The bottom left consists of the Oscillator related controls.  Each layer offers two independent oscillators.  Each of those oscillators can use a variety of different synthesis types.  The display above is the Basic mode.  This is the mode for your tried-and-true virtual analog sounds.  The standard sawtooth, sine, triangle, pulse, and white noise options are available, but that's not all.  There's also an insanely generous selection of sampled single-cycle waveforms sourced from all manner of classic gear, and if that's not enough, you can load in full samples in SFZ format.

A "Pitch Drift" function allows you to simulate the imperfections that make analog synths so appealing.  Of course, you can also abuse it into Boards of Canada like warbling at higher settings. You can also control how the oscillator's pitch is tracked across the keyboard, set the oscillator's Volume, Tone, Phase, Pitch, Pan and more with a series of knobs along the bottom.
The Additive mode allows you to combine up to eight different waveforms, each with its own volume, pan, frequency, detune levels.  Although additive synthesis is typically performed with sine waves, you can use any of the previously-mentioned waveforms or samples.  Since 8 partials is not a lot by additive standards, the ability to use different waveforms is helpful in trying to create more complex timbres.  Of course, if you stick to traditional analog waveforms, you can simulate the voice structure of old Roland synths like the SH-101, where you can add different amounts of saw, pulse, sine, and noise to shape the tone.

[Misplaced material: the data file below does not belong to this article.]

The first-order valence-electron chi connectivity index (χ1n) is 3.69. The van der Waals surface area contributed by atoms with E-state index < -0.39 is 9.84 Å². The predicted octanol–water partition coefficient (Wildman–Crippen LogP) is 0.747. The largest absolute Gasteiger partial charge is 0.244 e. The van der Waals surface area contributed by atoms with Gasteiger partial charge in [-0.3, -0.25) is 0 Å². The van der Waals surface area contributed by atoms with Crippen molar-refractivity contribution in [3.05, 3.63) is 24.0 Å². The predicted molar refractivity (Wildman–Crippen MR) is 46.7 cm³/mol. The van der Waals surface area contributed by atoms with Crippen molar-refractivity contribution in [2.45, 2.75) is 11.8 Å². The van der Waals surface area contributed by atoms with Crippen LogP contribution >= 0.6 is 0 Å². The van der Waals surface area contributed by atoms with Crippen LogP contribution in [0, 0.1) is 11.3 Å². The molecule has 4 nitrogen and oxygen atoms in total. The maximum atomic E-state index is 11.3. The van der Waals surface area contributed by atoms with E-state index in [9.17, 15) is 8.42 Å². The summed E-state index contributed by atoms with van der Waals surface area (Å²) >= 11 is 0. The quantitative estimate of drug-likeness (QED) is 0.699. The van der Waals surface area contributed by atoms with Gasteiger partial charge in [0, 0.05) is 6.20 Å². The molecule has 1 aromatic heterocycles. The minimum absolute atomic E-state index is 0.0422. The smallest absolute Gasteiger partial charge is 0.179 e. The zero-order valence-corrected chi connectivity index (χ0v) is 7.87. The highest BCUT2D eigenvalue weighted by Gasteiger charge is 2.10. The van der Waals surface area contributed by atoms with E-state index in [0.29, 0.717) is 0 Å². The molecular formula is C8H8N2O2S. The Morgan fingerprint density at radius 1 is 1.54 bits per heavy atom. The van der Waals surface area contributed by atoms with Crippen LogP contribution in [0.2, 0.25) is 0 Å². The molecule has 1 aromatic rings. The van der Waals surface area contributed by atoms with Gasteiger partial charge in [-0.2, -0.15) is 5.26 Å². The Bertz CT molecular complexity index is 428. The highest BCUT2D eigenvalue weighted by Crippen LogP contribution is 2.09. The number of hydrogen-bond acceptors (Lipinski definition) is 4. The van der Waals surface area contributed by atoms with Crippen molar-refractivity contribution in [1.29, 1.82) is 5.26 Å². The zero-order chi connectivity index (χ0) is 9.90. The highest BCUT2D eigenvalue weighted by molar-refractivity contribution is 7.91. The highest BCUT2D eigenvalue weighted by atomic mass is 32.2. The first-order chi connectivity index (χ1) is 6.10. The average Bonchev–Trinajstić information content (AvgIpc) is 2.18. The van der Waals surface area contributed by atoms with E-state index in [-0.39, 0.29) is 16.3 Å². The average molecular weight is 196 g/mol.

Fancy a little Wavetable synthesis?  Just switch the Oscillator Type to "Wavetable" and you can build your own scannable wavetables by combining up to 16 different selectable single cycle waves (most of which are actually different than the previous types).  Couldn't be easier, and done well, it can sound fantastic.  Maybe it won't totally quell your gear lust for a Microwave or PPG, but it's a lot of fun to play with and rewards experimentation with some sounds you could never get out of those classics.
The final mode (there is an AUDIO IN, but this is the last synthesis type) is Vector Synthesis, the style famously championed by the Sequential Circuits Prophet VS.  You can select up to 4 waveforms or samples that can be smoothly crossfaded.  They can each have their own tuning as well.  X and Y indices can be independently modulated.

The Basic, Additive, and Wavetable oscillator modes all offer FM, PM, and AM for further sound-mangling capabilities with 4 dedicated modulators (read: LFOs) that can also be used to control things like pulse width for PWM type sounds.  Additionally, in Basic mode, Oscillator 1 can be hard-synced to Oscillator 2.